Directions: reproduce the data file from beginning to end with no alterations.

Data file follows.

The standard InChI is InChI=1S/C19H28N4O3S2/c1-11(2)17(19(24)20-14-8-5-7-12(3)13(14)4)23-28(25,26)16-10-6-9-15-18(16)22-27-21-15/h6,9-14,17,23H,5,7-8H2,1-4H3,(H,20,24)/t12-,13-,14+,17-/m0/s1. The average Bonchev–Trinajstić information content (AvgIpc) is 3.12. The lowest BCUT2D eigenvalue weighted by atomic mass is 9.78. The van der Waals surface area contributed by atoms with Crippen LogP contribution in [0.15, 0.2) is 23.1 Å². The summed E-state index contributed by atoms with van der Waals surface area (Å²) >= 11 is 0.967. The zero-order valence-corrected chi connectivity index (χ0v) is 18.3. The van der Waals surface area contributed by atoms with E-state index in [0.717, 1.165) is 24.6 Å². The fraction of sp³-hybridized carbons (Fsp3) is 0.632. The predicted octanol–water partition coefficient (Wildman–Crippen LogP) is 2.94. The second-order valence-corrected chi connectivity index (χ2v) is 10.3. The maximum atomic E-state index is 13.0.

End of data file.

The standard InChI is InChI=1S/C19H28N4O3S2/c1-11(2)17(19(24)20-14-8-5-7-12(3)13(14)4)23-28(25,26)16-10-6-9-15-18(16)22-27-21-15/h6,9-14,17,23H,5,7-8H2,1-4H3,(H,20,24)/t12-,13-,14+,17-/m0/s1. The average Bonchev–Trinajstić information content (AvgIpc) is 3.12. The lowest BCUT2D eigenvalue weighted by atomic mass is 9.78. The van der Waals surface area contributed by atoms with Crippen LogP contribution in [0.15, 0.2) is 23.1 Å². The summed E-state index contributed by atoms with van der Waals surface area (Å²) >= 11 is 0.967. The zero-order valence-corrected chi connectivity index (χ0v) is 18.3. The van der Waals surface area contributed by atoms with E-state index in [0.717, 1.165) is 24.6 Å². The fraction of sp³-hybridized carbons (Fsp3) is 0.632. The predicted octanol–water partition coefficient (Wildman–Crippen LogP) is 2.94. The second-order valence-corrected chi connectivity index (χ2v) is 10.3. The maximum atomic E-state index is 13.0.